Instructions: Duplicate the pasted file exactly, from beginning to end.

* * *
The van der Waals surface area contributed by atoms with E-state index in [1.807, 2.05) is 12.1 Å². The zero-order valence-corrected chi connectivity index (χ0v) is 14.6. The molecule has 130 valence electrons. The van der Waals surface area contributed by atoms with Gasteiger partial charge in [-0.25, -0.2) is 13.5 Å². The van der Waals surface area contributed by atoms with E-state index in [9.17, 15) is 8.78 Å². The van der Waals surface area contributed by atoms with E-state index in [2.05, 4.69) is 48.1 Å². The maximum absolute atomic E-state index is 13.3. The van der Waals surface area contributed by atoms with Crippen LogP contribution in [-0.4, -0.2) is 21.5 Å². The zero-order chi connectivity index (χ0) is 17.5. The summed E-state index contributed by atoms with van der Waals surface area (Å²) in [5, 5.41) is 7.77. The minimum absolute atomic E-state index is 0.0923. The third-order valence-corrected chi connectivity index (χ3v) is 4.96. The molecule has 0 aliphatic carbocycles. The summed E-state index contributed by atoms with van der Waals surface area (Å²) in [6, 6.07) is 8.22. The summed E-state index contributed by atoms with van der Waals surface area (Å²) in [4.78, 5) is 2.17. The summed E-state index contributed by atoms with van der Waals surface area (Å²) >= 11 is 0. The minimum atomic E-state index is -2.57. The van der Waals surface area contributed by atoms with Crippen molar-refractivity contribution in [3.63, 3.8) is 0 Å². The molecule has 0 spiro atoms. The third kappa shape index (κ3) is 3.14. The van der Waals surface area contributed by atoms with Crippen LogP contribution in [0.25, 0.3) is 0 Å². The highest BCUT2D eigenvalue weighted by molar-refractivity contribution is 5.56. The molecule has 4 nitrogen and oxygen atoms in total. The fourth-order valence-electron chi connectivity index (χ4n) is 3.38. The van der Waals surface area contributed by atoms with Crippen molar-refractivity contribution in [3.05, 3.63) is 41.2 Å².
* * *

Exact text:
The van der Waals surface area contributed by atoms with E-state index in [1.807, 2.05) is 12.1 Å². The zero-order valence-corrected chi connectivity index (χ0v) is 14.6. The molecule has 130 valence electrons. The van der Waals surface area contributed by atoms with Gasteiger partial charge in [-0.25, -0.2) is 13.5 Å². The van der Waals surface area contributed by atoms with E-state index in [9.17, 15) is 8.78 Å². The van der Waals surface area contributed by atoms with E-state index in [2.05, 4.69) is 48.1 Å². The maximum absolute atomic E-state index is 13.3. The van der Waals surface area contributed by atoms with Crippen LogP contribution in [-0.4, -0.2) is 21.5 Å². The zero-order chi connectivity index (χ0) is 17.5. The summed E-state index contributed by atoms with van der Waals surface area (Å²) in [5, 5.41) is 7.77. The minimum absolute atomic E-state index is 0.0923. The third-order valence-corrected chi connectivity index (χ3v) is 4.96. The molecule has 0 aliphatic carbocycles. The summed E-state index contributed by atoms with van der Waals surface area (Å²) in [6, 6.07) is 8.22. The summed E-state index contributed by atoms with van der Waals surface area (Å²) in [4.78, 5) is 2.17. The summed E-state index contributed by atoms with van der Waals surface area (Å²) >= 11 is 0. The minimum atomic E-state index is -2.57. The van der Waals surface area contributed by atoms with Crippen molar-refractivity contribution in [3.63, 3.8) is 0 Å². The molecule has 0 spiro atoms. The third kappa shape index (κ3) is 3.14. The van der Waals surface area contributed by atoms with Crippen LogP contribution in [0.25, 0.3) is 0 Å². The highest BCUT2D eigenvalue weighted by molar-refractivity contribution is 5.56. The molecule has 4 nitrogen and oxygen atoms in total. The fourth-order valence-electron chi connectivity index (χ4n) is 3.38. The van der Waals surface area contributed by atoms with Crippen molar-refractivity contribution in [3.05, 3.63) is 41.2 Å².